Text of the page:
Pierre3.

the only reason red diesel smokes more is cause the dye in it but they put the red dye in so you couldn't run on red and the police could dip your tank as it was a lot cheaper than white to buy and the HMRC missed out on vat

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Next step up from red, which is easily spotted, is heating oil. Apparently, it's much the same as diesel but without a lubricant so wears out the fuel injection pump. According to a Customs diesel dipper I was talking to one day, the only way they can spot it is with a spectrometer and if mixed 50/50 with pump diesel there's enough lubricant so it doesn't do any damage. As there's no duty on heating oil (and only 5% VAT) at between 30 and 40p a litre it's commonly used in urban areas instead of red diesel.

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I have never heard about heating oil being used, but then most houses where I live always used kerosene.

In the late 70's using red diesel was very common among Irish hauliers. There were a couple of big guys caught doing it, companies with around 20 trucks. The most frequent offenders were the refrigerated haulage guys because they could legally buy several thousand litres to fuel the fridge trailor motors, usually 2 litre Toyota diesels in Thermo-King fridges.

The amount fiddled would have been huge. A common ruse was for the fridge trailor to have two 40 gallon tanks, and if it was queried the answer was that the truck might be away for several weeks and the company didn't want to have to buy expensive European normal diesel. In fact, a lot of the guys had an electric pump and fuel line plumbed in, and it was just a case of sticking one end into the truck fuel tank, turn on the electric pump and wait !

There never seemed to be any fuel checks done in the UK or the continent from what I remember, maybe only in Dover Port when the trucks were parked up, waiting for customs clearance. The biggest threat was back in Ireland because Customs and Excise were well aware of the scam. If you had a farm, or a commercial yard of any sort you were allowed to buy as much red diesel as you wanted, once you had a couple of old tractors or forklifts.

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Heating oil is kerosene. I found out about it a few years ago when on a multi-Agency vehicle stop. The C&E diesel dippers turned up and I said to one of them that I didn't think they would be there as we were in the centre of a city so I wouldn't expect there to be any red in use there. That was when he told me they would be checking for kerosene. I told him I thought kerosene was paraffin and that is when he said heating oil is kerosene and explained how it could be used in a diesel engine and couldn't be seen just by looking at it like red could. Apparently, the only difference is gas oil (aka red diesel) has a viscosity of 35 compared with kerosene which has a viscosity of 28. Probably why it doesn't lubricate as well.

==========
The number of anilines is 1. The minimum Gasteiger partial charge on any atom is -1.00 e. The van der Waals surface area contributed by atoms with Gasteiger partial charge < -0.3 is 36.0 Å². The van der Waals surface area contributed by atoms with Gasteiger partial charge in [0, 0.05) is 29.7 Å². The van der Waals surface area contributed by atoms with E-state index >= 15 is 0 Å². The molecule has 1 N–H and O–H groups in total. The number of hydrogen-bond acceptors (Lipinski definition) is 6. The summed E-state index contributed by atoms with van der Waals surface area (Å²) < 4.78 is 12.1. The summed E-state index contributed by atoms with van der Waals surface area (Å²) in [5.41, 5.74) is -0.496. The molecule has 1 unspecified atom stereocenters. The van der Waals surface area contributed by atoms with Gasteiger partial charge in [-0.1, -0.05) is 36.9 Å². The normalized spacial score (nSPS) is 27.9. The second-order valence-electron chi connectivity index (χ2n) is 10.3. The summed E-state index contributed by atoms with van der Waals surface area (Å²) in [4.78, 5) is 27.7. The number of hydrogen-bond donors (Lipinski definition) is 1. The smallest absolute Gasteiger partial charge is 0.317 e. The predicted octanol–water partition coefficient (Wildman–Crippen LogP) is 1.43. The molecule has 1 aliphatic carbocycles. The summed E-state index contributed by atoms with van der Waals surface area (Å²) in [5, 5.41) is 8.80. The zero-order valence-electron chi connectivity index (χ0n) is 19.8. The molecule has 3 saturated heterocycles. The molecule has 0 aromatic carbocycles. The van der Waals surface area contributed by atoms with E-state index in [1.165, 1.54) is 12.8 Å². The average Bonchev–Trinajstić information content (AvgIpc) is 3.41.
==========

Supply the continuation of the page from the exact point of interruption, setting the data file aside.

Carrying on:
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I didn't know there was a difference between normal diesel and red diesel besides obviously dye being in red. Seen loads of engines run on red and not noticed more smoke compared to normal diesel.

At one time if you got done for using red diesel you got a fine and the vehicle confiscated. So if you ran an old low value diesel car and could prove you hadn't done much mileage, or if you changed old cars regularly (so could say you hadn't owned it long enough to have used much fuel), you could be better off running on red even if you had to pay a fine and got a car confiscated every few years.

23 Years ago I bought a cheap none-turbo diesel Astra from a mate for my commute as a 'put me on', my mate reckoned it would easily do 60mpg. Then he said you might as well take my spare fuel for it and put 3 x 20 litre cooking oil vats filled with some sort of fuel in the boot. I ended up doing a 1000 mile round trip in that car, took the 3 tubs with me, didn't have to buy any fuel during the entire trip. He paid 16p a litre for that stuff - which did seem to look a bit red lol. Arrived home with quarter of a tank of fuel left in the car and nearly a full tub in the boot. 1000 Miles for less than £15. I then bought a much larger diesel car.